But this argument itself relies on induction; the very mode of argument it seeks to justify. As Hume put it: "According to my account, all arguments about existence are based on the relation of cause and effect; our knowledge of that relation is derived entirely from experience; and in drawing conclusions from experience we assume that the future will be like the past. So if we try to prove this assumption by probable arguments, i.e. arguments regarding existence, we shall obviously be going in a circle, taking for granted the very point that is in question." 26p. 16 He concluded that "the conclusions we draw from experience are not based on reasoning or on any process of understanding". 26p. 15 But induction is necessary for the conclusions that we draw, not only in Newtonian science, but also in our daily lives, which would not be possible without it. Hume concludes that we are compelled to use induction by a powerful natural instinct, or more specifically his principles of association. "All these operations" he wrote, "are species of natural instincts, which no reasoning… is able either to produce or prevent". 14p. 46-47 Humans must, Hume concludes, rely on "the ordinary wisdom of nature", which insures that we form beliefs "by some instinct or mechanical tendency", rather than trusting "the fallacious deductions of our reason". 14p. 55 In keeping with this naturalistic conclusion, Hume devotes an entire section of the Enquiry to an argument that non-human animals also learn by induction. He writes that "it seems evident that animals, like men, learn many things from experience, and infer that the same outcomes will always follow the same causes". 26p. 53 Hume’s conclusion was a radical challenge to the central role assigned by rationalists like Descartes and Leibniz to reason in the production of our knowledge, and is seen today as a step towards modern ideas in cognitive science and neuroscience. 19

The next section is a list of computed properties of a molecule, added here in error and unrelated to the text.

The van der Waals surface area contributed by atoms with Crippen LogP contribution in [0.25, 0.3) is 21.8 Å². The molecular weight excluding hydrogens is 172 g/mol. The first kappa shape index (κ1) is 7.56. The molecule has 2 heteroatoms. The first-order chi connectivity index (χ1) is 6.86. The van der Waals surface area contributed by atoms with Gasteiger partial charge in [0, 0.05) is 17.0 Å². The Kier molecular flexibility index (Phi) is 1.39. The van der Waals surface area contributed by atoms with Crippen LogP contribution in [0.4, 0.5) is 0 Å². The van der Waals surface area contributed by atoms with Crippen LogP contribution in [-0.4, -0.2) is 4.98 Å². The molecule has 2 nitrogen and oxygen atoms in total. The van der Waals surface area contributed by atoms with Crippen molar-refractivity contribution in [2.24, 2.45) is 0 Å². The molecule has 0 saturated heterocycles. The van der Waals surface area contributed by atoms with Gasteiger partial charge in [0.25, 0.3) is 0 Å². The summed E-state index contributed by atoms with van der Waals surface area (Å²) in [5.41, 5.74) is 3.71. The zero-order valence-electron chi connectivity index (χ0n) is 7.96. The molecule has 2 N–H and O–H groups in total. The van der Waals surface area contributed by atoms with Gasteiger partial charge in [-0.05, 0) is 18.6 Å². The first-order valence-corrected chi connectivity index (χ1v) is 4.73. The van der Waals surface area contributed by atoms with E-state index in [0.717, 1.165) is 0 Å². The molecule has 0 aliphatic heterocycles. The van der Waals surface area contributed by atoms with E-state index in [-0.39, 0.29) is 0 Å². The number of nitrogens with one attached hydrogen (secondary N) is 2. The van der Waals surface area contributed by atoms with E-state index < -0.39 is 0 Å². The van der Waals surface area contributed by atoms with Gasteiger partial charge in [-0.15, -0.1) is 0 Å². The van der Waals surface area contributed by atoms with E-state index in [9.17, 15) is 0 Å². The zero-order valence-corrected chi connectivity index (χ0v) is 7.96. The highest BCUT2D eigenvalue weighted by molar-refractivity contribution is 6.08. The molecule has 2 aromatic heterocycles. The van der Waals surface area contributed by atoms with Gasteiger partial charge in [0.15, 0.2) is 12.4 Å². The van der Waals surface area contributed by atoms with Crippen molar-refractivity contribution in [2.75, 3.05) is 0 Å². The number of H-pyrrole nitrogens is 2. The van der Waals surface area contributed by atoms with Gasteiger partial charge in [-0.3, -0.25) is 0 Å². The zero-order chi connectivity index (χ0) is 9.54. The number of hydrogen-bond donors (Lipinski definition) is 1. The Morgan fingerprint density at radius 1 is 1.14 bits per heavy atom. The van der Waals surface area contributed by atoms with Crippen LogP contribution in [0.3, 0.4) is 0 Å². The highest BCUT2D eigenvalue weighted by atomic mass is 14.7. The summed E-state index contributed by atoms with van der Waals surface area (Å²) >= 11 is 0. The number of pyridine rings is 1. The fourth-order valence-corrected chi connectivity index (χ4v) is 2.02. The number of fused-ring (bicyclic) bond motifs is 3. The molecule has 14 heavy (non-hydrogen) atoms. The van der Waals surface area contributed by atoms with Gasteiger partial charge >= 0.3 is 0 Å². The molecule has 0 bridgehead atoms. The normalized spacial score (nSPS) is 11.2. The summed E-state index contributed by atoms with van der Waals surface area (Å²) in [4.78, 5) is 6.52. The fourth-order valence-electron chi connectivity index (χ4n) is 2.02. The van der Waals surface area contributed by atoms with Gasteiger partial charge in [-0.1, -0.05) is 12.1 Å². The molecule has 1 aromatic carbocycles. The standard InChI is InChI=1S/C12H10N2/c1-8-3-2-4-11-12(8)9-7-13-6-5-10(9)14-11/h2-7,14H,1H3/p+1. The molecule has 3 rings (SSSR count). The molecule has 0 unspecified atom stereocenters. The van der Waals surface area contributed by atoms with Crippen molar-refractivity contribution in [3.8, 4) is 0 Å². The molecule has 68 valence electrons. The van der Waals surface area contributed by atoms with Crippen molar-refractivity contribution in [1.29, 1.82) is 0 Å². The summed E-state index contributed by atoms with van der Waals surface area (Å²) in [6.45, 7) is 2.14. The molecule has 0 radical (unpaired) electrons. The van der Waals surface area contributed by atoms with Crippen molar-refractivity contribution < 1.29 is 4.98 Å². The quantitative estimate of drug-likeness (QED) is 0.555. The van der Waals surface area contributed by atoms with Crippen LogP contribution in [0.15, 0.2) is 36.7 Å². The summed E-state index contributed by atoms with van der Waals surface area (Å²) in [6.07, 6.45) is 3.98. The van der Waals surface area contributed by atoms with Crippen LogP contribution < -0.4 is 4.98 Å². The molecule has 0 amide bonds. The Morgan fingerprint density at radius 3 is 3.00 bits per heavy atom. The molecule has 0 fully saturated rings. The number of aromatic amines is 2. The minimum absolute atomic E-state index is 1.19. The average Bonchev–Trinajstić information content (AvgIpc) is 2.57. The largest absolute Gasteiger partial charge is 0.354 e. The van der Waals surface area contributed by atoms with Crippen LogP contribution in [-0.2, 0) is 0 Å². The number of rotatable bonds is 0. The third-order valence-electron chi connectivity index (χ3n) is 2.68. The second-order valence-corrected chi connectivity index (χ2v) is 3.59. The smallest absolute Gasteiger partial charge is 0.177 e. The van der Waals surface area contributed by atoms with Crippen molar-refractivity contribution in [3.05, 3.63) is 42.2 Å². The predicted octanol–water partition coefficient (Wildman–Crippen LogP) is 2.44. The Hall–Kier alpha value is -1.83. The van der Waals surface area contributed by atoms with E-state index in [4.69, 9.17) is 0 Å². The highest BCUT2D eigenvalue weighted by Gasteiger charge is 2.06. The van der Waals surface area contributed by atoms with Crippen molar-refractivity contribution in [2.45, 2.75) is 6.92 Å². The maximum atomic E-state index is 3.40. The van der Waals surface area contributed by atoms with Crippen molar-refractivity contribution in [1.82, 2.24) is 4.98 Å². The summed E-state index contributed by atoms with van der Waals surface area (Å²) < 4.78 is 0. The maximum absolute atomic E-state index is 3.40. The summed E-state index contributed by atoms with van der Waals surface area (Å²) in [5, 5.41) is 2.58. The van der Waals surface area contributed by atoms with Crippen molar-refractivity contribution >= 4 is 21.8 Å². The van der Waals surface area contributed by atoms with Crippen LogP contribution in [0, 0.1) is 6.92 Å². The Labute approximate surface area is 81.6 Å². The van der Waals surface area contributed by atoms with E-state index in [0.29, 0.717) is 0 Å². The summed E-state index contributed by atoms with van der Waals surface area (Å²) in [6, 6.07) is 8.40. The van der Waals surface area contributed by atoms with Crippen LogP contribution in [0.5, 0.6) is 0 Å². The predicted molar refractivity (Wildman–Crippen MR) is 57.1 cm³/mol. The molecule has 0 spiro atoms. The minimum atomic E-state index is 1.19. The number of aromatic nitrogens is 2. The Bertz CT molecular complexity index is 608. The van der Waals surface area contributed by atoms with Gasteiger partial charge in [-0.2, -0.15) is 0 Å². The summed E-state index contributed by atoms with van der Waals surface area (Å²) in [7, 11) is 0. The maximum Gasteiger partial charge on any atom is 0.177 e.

Hume's skepticism about theological knowledge